“An Active Love”
October 23, 2011
This is my wand.
Some of you have already seen it on visits to my office. Some of you have not. But this is it. This is my Harry Potter wand from Ollivanders Wand Shop at Universal Studios in Orlando, Florida.
I realize that some people think it’s a bit silly for a woman of my age to have her own wand. But I love it. I love it because I love Harry Potter. I love the books! I grieved when they came to an end. I’ve loved the movies as well, especially because the actors in those movies brought the characters to life.
But I will always love the books the most. I love them because of their depth and the emotional response that they bring out in me. But I mainly love them because they are absolutely wonderful stories. I know that in some circles they have been seen as controversial, even anti-Christian, because the subject matter is about wizards and magic. But I will proclaim to my dying day that there are no better tales about what is at the heart of our faith than the Harry Potter stories.
I say that with all certainty because what is at the heart of these stories is love. And not just love as sweetness and light, sugar and spice all things nice, but sacrificial love – the power of sacrificial love. The power of sacrificial love is quite literally imbued within the Harry Potter story from the very beginning to the very end. It is what saves Harry’s life when he was a baby, making him known as the boy who lived. It is what saves Harry’s life, and the lives of so many others, at the end.
In case you don’t know the basic premise of the Harry Potter stories, here’s a few essential facts. Harry loses his parents when he was just a baby. They were murdered by Lord Voldemort, a wizard of great power and great evil. As I said Harry’s mother, Lily, sacrificed herself to save Harry. When Voldemort tried to kill him, Harry survived. Voldemort was reduced to almost nothing. Not dead, but not alive either.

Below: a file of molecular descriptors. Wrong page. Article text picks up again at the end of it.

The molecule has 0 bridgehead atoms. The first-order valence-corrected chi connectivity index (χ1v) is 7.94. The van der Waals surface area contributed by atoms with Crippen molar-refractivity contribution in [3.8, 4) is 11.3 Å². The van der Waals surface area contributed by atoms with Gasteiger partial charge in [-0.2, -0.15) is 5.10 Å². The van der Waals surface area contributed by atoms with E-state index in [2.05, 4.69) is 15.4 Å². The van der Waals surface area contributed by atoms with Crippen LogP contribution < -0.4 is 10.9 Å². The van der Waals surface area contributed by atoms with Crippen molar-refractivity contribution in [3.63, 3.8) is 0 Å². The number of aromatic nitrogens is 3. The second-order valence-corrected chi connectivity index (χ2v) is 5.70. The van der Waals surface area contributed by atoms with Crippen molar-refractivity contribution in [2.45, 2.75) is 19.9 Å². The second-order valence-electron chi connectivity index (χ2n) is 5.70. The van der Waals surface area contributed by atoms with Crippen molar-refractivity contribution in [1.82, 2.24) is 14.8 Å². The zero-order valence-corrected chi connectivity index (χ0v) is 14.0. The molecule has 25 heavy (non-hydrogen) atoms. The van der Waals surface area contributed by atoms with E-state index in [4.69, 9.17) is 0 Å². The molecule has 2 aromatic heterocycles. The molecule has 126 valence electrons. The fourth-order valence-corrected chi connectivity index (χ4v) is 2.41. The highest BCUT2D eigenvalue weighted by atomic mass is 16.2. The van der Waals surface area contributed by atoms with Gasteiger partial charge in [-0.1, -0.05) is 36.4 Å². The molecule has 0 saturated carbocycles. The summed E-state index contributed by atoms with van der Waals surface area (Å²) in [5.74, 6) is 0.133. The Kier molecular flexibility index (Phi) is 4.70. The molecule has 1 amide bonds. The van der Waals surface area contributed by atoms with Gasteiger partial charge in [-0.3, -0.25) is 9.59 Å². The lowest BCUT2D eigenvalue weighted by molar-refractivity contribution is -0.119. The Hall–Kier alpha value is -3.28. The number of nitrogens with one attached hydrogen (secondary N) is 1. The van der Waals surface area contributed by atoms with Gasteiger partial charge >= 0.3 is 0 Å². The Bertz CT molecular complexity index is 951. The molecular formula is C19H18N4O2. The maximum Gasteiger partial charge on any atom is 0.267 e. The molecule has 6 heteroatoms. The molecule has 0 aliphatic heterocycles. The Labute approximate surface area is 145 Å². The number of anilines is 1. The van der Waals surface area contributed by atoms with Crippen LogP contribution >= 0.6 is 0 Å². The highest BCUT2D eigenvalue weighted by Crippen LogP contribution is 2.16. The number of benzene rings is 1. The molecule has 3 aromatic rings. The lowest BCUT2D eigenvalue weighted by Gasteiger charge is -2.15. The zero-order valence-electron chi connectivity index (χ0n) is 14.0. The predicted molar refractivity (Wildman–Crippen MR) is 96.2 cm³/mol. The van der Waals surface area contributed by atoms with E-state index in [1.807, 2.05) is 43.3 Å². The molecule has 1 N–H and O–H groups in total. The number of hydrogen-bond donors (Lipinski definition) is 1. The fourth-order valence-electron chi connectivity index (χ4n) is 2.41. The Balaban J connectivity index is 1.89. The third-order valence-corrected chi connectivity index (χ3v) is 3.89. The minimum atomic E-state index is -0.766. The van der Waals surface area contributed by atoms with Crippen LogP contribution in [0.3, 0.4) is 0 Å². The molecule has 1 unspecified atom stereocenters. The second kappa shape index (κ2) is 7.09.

Harry doesn’t know he’s a wizard until age 11, when he is given an invitation to attend Hogwart’s School of Witchcraft and Wizardry. From this point on his life is irrevocably changed. In each book he is tested in a new way. Voldemort is trying to regain life and power. And Harry must contend with this threat at every twist and turn of his journey. Not only does he have to deal with Voldemort, Harry must also cope with doubts, ridicule, and ostracism from his classmates and others. His home life with his muggle (that’s non-magic folk to the unenlightened) aunt and uncle is downright abusive. And he’s not without his own self-doubt and fears.
But from the beginning to the end love is there. It is the one thing that Voldemort underestimates. Because he does not know love, he cannot understand how or why it motivates others – even those who seem to be loyal to him.
In the end Harry must sacrifice himself in order to stop Voldemort. Just as his mother was willing to sacrifice herself to save him, Harry willingly sacrifices himself to save everyone else. Why? Love.
Love is the answer that Jesus gives to the Pharisees in today’s passage from Matthew. Love of God, love of neighbor, love of self. At the very core of our faith lies love.
We are at the last of the questions asked of Jesus in today’s passage. From this point on the die is cast. Jesus is heading to the cross. He knows it, but still he doesn’t shy away from taking on tough questions.
Yet today’s question doesn’t feel as tough as the others have. Well let me rephrase that. Today’s answer doesn’t feel as tough. I have to be honest. When I saw that this was the passage for this week, I breathed a sigh of relief. The issues in Matthew’s gospel the last few weeks have been intense to say the least.
So I think preachers everywhere gave a loud cry of joy when they read that Jesus answered this final question with a word about love. Because who doesn’t want to preach about love? I mean this should be the easiest sermon ever, right? It’s all about love.
Note to self. Amy, remember please that whenever you think that you’re going to have an easy time with a sermon because you think the topic is easy, than you’re setting yourself up for problems.
Love is a wonderful topic, but easy? No, it’s not easy.
It should be, I guess. We should love as easily and as naturally as we breathe. But we don’t. At least we don’t love in the way that Jesus spoke of.